We're done changing. Suppliers will remain somewhat skeptical, and I'm sure they have mitigation plans in place. Having lived through three or four years of demand variability, I don't blame them. What I would say to them is that over the next 20-25 years the 787 will be one of the biggest businesses—if not the biggest new business—in aerospace. There's potential for 2,000-3,000 airplanes, if not more. And when you push the numbers around, that's a $400 billion business. There has been a lot of pain and suffering in the birthing of this airplane. Boeing and our partners paid a price. But the question becomes 'Is it worth the candle?' It is.
A year ago you were still deciding whether to reengine the 737 or develop an all-new successor. It seems like Airbus, with the sales success of the A320NEO, really backed Boeing into a corner and forced you to reengine and launch the 737 MAX.
We were looking aggressively at an all-new airplane, but the whole time had a parallel effort going on with the MAX. The question was whether our customers would wait for more capability. We also had some technical questions. We knew what the airplane looked like. We were convinced we had the technology to do it. But we didn't have the production system clearly defined, and I saw some risk in that. In our minds we were shooting for 2019, and it became clear that was going to be pushed out a little beyond 2020. And listen, the NEO's success in the marketplace did point out unmistakably that customers would embrace a lower amount of capability quickly. So that was a factor. We added all that up and decided to move with the MAX.
The NEO currently has three times as many orders as the MAX.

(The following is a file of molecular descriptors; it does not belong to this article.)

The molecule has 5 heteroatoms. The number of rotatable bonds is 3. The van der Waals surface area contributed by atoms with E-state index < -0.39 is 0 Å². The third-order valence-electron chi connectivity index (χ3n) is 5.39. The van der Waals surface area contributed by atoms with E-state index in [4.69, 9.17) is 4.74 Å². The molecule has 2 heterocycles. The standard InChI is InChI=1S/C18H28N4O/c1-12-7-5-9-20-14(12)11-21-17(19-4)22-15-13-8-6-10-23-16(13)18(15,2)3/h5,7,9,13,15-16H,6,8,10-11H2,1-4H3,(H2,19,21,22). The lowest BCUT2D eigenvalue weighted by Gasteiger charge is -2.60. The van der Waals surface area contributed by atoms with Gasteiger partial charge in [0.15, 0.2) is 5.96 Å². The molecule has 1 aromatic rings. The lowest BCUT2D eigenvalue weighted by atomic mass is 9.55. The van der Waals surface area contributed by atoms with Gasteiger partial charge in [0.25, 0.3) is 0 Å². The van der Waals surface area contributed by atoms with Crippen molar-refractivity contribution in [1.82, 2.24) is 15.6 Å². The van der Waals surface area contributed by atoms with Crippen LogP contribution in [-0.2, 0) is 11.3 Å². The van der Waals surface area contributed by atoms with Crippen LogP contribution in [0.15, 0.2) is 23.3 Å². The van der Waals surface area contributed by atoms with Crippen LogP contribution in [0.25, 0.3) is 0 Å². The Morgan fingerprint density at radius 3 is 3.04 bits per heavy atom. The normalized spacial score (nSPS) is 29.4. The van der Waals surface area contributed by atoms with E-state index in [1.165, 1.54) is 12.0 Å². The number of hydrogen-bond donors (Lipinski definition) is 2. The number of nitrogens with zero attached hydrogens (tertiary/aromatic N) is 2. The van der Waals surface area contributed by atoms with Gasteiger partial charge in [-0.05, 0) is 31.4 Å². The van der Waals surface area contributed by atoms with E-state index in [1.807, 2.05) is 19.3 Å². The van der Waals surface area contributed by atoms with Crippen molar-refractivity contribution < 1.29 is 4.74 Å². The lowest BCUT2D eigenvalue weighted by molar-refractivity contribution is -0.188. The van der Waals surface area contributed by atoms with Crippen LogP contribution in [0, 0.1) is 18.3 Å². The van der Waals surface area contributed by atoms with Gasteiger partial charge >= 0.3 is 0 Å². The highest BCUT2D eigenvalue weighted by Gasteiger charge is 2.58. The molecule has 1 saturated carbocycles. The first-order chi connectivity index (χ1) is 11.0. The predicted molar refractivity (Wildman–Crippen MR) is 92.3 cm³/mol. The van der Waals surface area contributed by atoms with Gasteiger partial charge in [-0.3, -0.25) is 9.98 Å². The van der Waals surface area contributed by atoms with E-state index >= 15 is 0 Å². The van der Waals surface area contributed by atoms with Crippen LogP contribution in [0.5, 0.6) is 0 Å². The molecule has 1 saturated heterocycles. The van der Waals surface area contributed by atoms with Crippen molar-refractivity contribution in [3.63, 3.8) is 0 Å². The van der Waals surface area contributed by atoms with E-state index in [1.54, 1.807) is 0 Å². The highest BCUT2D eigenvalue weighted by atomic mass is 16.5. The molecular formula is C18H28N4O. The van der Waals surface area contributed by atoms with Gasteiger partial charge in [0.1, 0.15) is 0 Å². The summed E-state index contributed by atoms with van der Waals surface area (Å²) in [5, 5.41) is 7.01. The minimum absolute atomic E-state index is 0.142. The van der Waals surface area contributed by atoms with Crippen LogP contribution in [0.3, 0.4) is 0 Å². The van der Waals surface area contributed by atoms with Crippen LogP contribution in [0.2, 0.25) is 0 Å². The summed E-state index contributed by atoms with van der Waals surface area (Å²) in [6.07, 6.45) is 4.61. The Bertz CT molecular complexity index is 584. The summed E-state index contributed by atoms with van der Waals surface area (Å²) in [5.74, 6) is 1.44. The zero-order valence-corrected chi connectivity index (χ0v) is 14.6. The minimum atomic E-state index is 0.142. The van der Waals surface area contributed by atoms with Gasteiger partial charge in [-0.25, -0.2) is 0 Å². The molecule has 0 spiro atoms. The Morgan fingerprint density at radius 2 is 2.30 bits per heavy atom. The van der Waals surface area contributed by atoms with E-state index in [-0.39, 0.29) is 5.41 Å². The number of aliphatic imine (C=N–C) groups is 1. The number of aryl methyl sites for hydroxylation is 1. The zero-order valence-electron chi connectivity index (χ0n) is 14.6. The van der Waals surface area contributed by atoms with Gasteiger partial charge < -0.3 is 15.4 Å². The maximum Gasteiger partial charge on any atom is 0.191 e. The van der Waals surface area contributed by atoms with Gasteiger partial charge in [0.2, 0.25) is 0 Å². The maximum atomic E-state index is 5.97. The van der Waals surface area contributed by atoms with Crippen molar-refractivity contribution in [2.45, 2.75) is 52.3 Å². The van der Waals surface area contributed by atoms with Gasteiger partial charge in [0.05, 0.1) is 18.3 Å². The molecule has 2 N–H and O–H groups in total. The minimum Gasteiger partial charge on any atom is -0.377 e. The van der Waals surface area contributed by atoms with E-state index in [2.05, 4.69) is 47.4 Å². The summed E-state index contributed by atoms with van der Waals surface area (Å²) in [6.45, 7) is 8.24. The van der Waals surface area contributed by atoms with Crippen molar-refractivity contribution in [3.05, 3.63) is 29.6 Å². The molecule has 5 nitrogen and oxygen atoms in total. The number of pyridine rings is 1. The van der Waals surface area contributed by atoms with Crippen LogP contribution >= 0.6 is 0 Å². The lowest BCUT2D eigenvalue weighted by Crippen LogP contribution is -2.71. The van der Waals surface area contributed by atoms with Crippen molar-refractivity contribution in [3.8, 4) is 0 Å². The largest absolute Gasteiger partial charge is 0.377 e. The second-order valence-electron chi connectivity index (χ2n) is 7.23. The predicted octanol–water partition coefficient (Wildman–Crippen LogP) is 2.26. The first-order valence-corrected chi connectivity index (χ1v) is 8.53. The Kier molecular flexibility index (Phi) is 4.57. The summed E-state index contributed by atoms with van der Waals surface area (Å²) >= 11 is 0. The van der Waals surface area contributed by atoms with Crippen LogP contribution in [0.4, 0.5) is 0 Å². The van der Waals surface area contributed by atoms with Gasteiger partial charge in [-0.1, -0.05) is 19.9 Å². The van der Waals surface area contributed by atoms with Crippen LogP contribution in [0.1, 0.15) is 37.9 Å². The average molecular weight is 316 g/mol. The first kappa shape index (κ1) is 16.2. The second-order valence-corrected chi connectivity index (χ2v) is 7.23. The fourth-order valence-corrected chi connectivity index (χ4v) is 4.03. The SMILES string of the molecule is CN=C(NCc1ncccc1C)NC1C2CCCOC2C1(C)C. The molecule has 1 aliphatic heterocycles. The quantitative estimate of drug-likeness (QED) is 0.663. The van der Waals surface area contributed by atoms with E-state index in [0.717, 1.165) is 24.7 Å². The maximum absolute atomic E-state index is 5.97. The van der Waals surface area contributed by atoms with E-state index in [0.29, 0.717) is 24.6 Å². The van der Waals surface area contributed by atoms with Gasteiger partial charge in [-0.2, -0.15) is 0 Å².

There's not any number that I'm looking at that says there is going to be a permanent shift in market share. Also, there are some customer discussions you may not be aware of. I'm pretty confident the [narrowbody] market share will stay about the same.
Some relatively shaky airlines have ordered a lot of airplanes from Boeing and Airbus. Are you confident Boeing has overbooked enough to protect itself from cancellations?
We've overbooked because experience tells us there will be some deferrals and cancellations. We are seeing normal amounts of that today. We don't feel overly reliant on un-creditworthy airlines—we think [Airbus] may have a greater exposure there.
So you're not worried about an order bubble?
Not overly so. If it was clear a bubble happened, we would have time to adjust production rates [by canceling planned increases]. If the world changes, we will change. But remember, roughly two-thirds of demand is for replacements. And part of the shorter cycle you're talking about is highly capable airplanes replacing less capable ones. In an era of high oil prices, the payback is very quick.
The economic lives of used jets are expiring much sooner than expected due of oil prices and technological advances in new aircraft. Given that shift, might Boeing bring an all-new successor to the MAX to market sooner than conventional wisdom would suggest?